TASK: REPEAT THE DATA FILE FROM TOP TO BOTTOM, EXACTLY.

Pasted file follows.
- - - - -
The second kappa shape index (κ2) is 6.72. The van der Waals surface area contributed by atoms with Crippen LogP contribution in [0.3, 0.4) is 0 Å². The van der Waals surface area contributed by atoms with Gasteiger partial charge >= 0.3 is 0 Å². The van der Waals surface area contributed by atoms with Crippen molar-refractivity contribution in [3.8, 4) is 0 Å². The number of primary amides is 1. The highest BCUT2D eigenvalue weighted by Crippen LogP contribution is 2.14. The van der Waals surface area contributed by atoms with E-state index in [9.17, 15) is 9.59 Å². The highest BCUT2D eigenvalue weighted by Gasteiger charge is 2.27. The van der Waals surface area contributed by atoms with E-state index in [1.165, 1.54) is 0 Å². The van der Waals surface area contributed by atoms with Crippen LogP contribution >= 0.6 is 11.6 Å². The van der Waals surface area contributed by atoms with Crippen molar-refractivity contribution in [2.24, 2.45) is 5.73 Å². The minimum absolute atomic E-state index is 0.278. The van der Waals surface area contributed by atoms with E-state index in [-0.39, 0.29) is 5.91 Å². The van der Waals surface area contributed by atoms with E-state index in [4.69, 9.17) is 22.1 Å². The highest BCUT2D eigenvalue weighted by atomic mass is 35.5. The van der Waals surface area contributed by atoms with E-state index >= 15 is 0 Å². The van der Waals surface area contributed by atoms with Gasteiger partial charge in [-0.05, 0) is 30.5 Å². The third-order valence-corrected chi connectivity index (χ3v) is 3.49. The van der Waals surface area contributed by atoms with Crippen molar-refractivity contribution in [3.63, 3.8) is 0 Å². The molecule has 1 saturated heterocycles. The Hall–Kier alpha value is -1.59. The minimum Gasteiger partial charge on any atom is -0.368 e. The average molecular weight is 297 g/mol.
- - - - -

The second kappa shape index (κ2) is 6.72. The van der Waals surface area contributed by atoms with Crippen LogP contribution in [0.3, 0.4) is 0 Å². The van der Waals surface area contributed by atoms with Gasteiger partial charge >= 0.3 is 0 Å². The van der Waals surface area contributed by atoms with Crippen molar-refractivity contribution in [3.8, 4) is 0 Å². The number of primary amides is 1. The highest BCUT2D eigenvalue weighted by Crippen LogP contribution is 2.14. The van der Waals surface area contributed by atoms with E-state index in [9.17, 15) is 9.59 Å². The highest BCUT2D eigenvalue weighted by Gasteiger charge is 2.27. The van der Waals surface area contributed by atoms with E-state index in [1.165, 1.54) is 0 Å². The van der Waals surface area contributed by atoms with Crippen LogP contribution >= 0.6 is 11.6 Å². The van der Waals surface area contributed by atoms with Crippen molar-refractivity contribution in [2.24, 2.45) is 5.73 Å². The minimum absolute atomic E-state index is 0.278. The van der Waals surface area contributed by atoms with E-state index in [-0.39, 0.29) is 5.91 Å². The van der Waals surface area contributed by atoms with E-state index in [4.69, 9.17) is 22.1 Å². The highest BCUT2D eigenvalue weighted by atomic mass is 35.5. The van der Waals surface area contributed by atoms with E-state index >= 15 is 0 Å². The van der Waals surface area contributed by atoms with Gasteiger partial charge in [-0.05, 0) is 30.5 Å². The third-order valence-corrected chi connectivity index (χ3v) is 3.49. The van der Waals surface area contributed by atoms with Crippen molar-refractivity contribution in [3.63, 3.8) is 0 Å². The molecule has 1 saturated heterocycles. The Hall–Kier alpha value is -1.59. The minimum Gasteiger partial charge on any atom is -0.368 e. The average molecular weight is 297 g/mol.